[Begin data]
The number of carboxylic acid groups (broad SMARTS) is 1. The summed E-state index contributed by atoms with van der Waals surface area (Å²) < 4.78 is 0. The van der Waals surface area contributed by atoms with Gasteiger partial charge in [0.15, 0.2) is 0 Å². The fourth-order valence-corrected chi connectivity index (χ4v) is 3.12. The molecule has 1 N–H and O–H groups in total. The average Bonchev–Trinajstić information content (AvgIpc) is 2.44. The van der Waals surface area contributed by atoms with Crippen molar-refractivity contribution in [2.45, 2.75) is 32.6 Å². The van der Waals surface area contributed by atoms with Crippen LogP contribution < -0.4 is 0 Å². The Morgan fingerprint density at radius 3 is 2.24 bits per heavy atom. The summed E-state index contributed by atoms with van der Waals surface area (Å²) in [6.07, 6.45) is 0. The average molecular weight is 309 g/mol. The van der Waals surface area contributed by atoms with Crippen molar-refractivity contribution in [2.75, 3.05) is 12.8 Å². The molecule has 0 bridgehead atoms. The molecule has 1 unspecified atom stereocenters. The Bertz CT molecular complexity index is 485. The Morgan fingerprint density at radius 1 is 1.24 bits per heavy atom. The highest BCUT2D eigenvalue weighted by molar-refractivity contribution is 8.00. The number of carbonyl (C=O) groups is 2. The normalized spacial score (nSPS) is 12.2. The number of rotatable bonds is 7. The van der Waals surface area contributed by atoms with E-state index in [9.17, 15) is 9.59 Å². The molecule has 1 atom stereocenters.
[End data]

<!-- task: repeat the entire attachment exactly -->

The number of carboxylic acid groups (broad SMARTS) is 1. The summed E-state index contributed by atoms with van der Waals surface area (Å²) < 4.78 is 0. The van der Waals surface area contributed by atoms with Gasteiger partial charge in [0.15, 0.2) is 0 Å². The fourth-order valence-corrected chi connectivity index (χ4v) is 3.12. The molecule has 1 N–H and O–H groups in total. The average Bonchev–Trinajstić information content (AvgIpc) is 2.44. The van der Waals surface area contributed by atoms with Crippen molar-refractivity contribution in [2.45, 2.75) is 32.6 Å². The van der Waals surface area contributed by atoms with Crippen LogP contribution < -0.4 is 0 Å². The Morgan fingerprint density at radius 3 is 2.24 bits per heavy atom. The summed E-state index contributed by atoms with van der Waals surface area (Å²) in [6.07, 6.45) is 0. The average molecular weight is 309 g/mol. The van der Waals surface area contributed by atoms with Crippen molar-refractivity contribution in [2.75, 3.05) is 12.8 Å². The molecule has 0 bridgehead atoms. The molecule has 1 unspecified atom stereocenters. The Bertz CT molecular complexity index is 485. The Morgan fingerprint density at radius 1 is 1.24 bits per heavy atom. The highest BCUT2D eigenvalue weighted by molar-refractivity contribution is 8.00. The number of carbonyl (C=O) groups is 2. The normalized spacial score (nSPS) is 12.2. The number of rotatable bonds is 7. The van der Waals surface area contributed by atoms with E-state index in [9.17, 15) is 9.59 Å². The molecule has 1 atom stereocenters.